6. The post-mortem examination revealed that the death was due to asphyxia produced by smothering and strangulation. The medical evidence was specific that it was pot a case of suicide and that the injuries found on the body must have been caused when the deceased struggled to save herself from the assailant.
7. On receipt of the post-mortem report, it was suspected to be a case of murder. Accordingly, a case was registered. And, after completing the investigation, the appellant was challaned.
8. The appellant's case at the trial was that he left the house at about 8.30 P.M. on that day for witnessing the second show of cinema and that he returned to the house only at about 4 A.M. in the morning as he also went after the cinema to witness the Nautanki play and that when he reached the house, he found Ram Vinod and Puran Mashi in his house and the door open, that he went straight to his room and slept there till 7.30 A.M. and when he woke, he found that his step-mother was lying dead in her room. The appellant also said that when he saw the dead body, he found that the ornaments which she used to put on herself were missing and suggested that it was a case of theft coupled with murder. He also denied having told anybody that the lady had committed suicide or made a report to the police to that effect.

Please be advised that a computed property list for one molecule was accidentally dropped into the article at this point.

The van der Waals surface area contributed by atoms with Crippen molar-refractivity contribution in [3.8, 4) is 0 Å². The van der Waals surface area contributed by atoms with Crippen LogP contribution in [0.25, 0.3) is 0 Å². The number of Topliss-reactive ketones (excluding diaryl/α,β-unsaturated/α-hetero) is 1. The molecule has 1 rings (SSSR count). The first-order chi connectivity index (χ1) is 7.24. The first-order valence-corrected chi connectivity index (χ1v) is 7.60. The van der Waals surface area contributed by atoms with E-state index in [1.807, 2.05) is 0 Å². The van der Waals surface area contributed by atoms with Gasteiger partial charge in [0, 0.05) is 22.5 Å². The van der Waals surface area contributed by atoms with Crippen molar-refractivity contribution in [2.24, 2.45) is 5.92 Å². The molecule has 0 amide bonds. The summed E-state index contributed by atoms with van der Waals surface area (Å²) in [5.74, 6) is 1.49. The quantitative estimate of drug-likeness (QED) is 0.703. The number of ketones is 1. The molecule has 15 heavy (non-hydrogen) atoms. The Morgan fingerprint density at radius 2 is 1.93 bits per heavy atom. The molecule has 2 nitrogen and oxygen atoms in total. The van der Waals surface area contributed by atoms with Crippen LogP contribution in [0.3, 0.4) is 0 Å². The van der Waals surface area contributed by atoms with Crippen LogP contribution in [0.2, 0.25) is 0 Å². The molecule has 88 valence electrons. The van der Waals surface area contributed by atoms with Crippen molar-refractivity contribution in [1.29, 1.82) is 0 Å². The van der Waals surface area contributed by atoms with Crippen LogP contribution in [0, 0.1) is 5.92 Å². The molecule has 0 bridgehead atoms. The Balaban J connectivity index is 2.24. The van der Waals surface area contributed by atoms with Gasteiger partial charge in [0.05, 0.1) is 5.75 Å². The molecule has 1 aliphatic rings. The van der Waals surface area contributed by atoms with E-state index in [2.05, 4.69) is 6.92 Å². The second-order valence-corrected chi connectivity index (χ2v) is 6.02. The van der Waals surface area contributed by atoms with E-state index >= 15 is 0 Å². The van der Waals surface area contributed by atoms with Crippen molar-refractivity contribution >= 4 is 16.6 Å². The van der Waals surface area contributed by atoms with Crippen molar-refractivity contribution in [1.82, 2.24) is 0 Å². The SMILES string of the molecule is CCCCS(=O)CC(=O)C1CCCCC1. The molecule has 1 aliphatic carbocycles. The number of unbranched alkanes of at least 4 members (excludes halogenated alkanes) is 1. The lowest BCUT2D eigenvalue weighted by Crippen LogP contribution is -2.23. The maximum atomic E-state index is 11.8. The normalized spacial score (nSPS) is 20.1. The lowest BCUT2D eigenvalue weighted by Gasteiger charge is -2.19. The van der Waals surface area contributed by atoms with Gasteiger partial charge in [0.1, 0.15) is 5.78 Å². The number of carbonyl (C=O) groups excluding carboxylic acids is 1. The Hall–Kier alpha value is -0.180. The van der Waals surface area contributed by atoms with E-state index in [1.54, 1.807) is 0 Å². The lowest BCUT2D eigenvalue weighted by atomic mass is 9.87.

9. The trial Court, after discussing the evidence, came to the conclusion that the appellant had a motive to take away the life of his step-mother in that he and his brother wanted to get the property which was allotted to her under the partition before she parted with the same in favour of her relations. The Court also found that on the night of the date of the occurrence Naunit Lal and his family were away and that Ram Vinod, the servant, had gone out to witness the Nautanki performance and that the appellant was alone in the house with Tribeni Devi and had the exclusive opportunity to commit the offence and that the subsequent conduct of the appellant could only point to his guilt. The Court, therefore, came to the conclusion that it was the appellant who caused the death of Tribeni Devi by strangling her.